Zimbabwe

President Trump has been campaigning for a U.S.-funded border wall since 2015. Now, the government is finally funding such a wall. In Zimbabwe.

According to a Bloomberg report, the U.S. ambassador to Zimbabwe secured nearly $500,000 in taxpayer dollars to fund a wall aimed at preserving a historical site important to Zimbabwe. The wall itself is roughly 36 feet tall, and surrounds the fortress of Great Zimbabwe — an ancient ruin that dates back to the 11th century that is the Southern African nation’s namesake.

The regional director for the museum dedicated to the ancient fortress, Lovemore Nyandima, told Bloomberg that “All this is funded under the fund from the U.S. ambassador,” suggesting that money for the wall came from the State Department’s budget.

The $475,000 allocated for the wall will go toward restoring and reinforcing the stone bricks that protect the ancient site, and protect it from being overrun by an invasive species known as the lantana camara weed.

Back in the U.S., Trump’s fight for a border wall is much more slow-going. Last week, the U.S. Supreme Court ruled that President Trump was within his right to divert roughly $2.5 billion in Pentagon funding toward building his proposed wall along the Southern border of the United States. And a recent Wall Street Journal report found that some of that money will come from military pensions.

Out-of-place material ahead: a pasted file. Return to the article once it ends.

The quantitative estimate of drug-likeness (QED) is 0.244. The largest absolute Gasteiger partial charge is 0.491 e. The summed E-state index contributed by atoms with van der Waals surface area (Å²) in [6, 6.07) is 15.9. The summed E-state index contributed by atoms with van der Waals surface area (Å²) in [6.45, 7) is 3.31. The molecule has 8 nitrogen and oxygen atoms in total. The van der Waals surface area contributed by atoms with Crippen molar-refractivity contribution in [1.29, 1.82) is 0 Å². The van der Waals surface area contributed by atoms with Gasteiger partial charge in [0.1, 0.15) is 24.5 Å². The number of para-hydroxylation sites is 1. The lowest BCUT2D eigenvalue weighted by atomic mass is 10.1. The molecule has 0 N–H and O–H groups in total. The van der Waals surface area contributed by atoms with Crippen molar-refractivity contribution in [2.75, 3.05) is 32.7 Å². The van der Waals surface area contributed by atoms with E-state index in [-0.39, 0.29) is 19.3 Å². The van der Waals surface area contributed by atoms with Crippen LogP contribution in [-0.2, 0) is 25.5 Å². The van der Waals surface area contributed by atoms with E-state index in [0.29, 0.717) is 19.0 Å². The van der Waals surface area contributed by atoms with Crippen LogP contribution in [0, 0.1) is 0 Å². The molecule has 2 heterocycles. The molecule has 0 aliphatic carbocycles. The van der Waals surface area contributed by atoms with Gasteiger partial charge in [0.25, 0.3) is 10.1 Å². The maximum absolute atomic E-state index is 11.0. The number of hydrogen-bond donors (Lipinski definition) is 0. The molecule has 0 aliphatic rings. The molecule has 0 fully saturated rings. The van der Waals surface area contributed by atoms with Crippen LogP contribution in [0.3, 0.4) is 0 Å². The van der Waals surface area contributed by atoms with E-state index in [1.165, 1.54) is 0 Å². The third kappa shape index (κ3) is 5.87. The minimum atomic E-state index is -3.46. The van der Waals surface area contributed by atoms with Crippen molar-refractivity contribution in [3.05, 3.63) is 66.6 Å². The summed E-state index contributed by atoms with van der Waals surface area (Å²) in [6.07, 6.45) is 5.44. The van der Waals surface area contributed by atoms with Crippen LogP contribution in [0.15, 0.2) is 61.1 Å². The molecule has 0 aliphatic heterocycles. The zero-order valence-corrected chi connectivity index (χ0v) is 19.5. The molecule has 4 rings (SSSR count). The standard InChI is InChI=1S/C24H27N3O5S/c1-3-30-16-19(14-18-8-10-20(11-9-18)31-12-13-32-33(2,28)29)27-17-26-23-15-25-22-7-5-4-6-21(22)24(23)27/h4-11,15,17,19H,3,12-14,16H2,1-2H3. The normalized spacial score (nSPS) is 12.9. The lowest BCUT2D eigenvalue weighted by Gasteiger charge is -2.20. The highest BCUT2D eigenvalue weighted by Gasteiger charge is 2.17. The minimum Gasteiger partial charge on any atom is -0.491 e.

Trump’s wall was the key factor in the 2018-2019 federal government shutdown — the longest shutdown in U.S. history — with the president refusing to sign any government funding bill that didn’t include wall funding. A proposal the administration floated to fund the wall with money allocated to Hurricane Harvey recovery was met with stalwart opposition from members of his own party representing districts that were among those hardest hit by the 2017 hurricane.

(Featured image: A. Shaker/Voice of America/Public Domain)

 

Tom Cahill is a contributor for Grit Post who covers political and economic news. He lives in Bend, Oregon. Send him an email at tom DOT v DOT cahill AT gmail DOT com.

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